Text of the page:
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Reference group
Wycliffites (act. c.1370–c.1420) were followers of the Oxford philosopher and theologian John Wyclif. Recent historical analysis has generally concluded that no useful purpose is served by differentiating between Wycliffites and Lollards among those allegedly led by Wyclif into heresy, but for the purposes of this article the former term is used to designate those disciples in Oxford who knew Wyclif before he left the university in the autumn of 1381, or who probably learned their views within the academic world before c.1420. The three men who dominated the group within Wyclif's lifetime are Nicholas Hereford (of Queen's College), Philip Repyndon (an Oxford-trained Augustinian canon), and John Aston (Merton College). All three were specifically targeted in the condemnation of Wyclif's views and of his followers emanating from the Blackfriars Council of May–July 1382; the first two had come to prominence from their outspoken sermons in Oxford respectively on Ascension and Corpus Christi days that year. Repyndon reverted to orthodoxy in the early autumn and followed a successful career in the church; his desertion was particularly deplored and mocked by those who remained faithful to the Wycliffite cause, even if he apparently retained some sympathy with reformist ideas. Hereford in July 1382 eccentrically appealed to the pope and fled to Rome; after escaping from a papal prison there in 1385 he returned to England where he continued to propagate Lollard ideas until about 1391 when he switched to persecuting in the orthodox cause. Aston's career is less well documented: his preaching of heterodox opinion was persistent and covered a large area, his recantation in November 1382 after an impertinent defence was short-lived, and he can be traced sporadically preaching heresy from 1383, allegedly until his death before August 1407.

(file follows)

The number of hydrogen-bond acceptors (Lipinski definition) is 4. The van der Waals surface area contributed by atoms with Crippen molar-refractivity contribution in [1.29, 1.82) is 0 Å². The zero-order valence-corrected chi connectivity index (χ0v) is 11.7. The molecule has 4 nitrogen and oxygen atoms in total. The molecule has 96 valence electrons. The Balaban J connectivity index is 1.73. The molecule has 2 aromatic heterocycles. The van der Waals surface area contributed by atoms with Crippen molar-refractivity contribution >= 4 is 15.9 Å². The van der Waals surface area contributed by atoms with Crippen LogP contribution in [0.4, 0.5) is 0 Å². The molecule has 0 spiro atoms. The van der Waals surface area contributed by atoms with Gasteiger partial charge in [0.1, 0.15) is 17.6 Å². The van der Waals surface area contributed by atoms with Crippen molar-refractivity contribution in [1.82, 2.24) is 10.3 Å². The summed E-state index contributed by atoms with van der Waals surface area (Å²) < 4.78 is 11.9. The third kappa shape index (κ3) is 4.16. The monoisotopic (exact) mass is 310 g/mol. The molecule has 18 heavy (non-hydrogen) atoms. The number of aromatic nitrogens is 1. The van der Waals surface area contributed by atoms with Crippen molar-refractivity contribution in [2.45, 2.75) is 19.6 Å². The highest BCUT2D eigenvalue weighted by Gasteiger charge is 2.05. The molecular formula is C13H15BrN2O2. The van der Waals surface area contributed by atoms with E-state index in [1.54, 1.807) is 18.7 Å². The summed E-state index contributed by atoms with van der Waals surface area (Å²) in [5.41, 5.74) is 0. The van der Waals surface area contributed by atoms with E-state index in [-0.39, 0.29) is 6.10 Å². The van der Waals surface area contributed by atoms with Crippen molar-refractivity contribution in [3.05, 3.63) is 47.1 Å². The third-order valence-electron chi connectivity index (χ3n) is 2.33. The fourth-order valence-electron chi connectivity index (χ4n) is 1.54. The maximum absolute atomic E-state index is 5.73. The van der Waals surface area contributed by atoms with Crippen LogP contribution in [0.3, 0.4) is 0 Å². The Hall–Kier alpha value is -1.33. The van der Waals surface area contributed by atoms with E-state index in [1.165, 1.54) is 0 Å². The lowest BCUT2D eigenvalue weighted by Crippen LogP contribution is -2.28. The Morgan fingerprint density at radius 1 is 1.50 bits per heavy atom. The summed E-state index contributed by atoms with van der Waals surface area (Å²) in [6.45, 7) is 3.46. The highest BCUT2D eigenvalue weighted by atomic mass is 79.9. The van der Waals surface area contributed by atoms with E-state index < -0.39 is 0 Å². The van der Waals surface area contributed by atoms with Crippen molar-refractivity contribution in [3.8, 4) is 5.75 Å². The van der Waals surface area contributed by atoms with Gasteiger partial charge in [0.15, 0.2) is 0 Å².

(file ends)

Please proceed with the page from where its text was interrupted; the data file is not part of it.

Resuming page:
Associated with these three in Oxford during Wyclif's lifetime were Laurence Stephen alias Bedeman (Exeter College), Thomas Bryhtwell (Exeter, later Merton), and John Purvey. The last of these was the most persistent but the most elusive: his association with Wyclif was claimed by the chronicler Henry Knighton (whether in Oxford or in Lutterworth is unclear), edicts against his teaching are traceable intermittently between 1387 and 1401, and he died in prison following the revolt led by John Oldcastle, Baron Cobham, in January 1414, when he was arrested at the confrontation in St Giles's Field, London.

Beyond these, several other Oxford men were associated with Wycliffite sympathies before Wyclif's death in December 1384; it is not easy to know how extensive their commitment was. Many of Wyclif's opinions, on the papacy, the religious orders, and the endowment of the church, had a strong contemporary appeal. How many of those who briefly supported Wyclif would have endorsed his rejection of transubstantiation in the eucharist is uncertain; more widespread seems to have been support for his advocacy of vernacular preaching and biblical translation—as, for instance, from Richard Ullerston of Queen's. Of those who distanced themselves from earlier positions Robert Rygge (Exeter, later Merton) is a typical case: he seems to have supported Wycliffite views in the late 1370s, and in the spring of 1382 as chancellor of the university he was responsible for inviting Hereford and Repyndon to preach and resisted the publication of the Blackfriars condemnations in Oxford. But by November 1382 he had moved his allegiance and secured acceptance of his orthodoxy, claiming that university politics, rather than doctrinal conviction, explained his actions. Even William Barton (Merton), despite leading the opposition to Wyclif in 1380–82, was claimed by Bedeman to have been the man described earlier by Wyclif as a particular friend. The careers of Thomas Bryhtwell, Thomas Hulman (Merton; d. 1385), Robert Alyngton (Queen's; d. after c.1393), Henry Crump, and John Ashwardby (possibly of Oriel) all include episodes that appear to show Wycliffite sympathies. The Testimony of William Thorpe, datable to about 1407, speaks of an Oxford group of associates who approved of and tried to implement Wyclif's ideas, mentioning, in addition to Repyndon, Hereford, Aston, and Purvey, also Geoffrey Pickering (a Cistercian) and Robert Bowland (a clerk).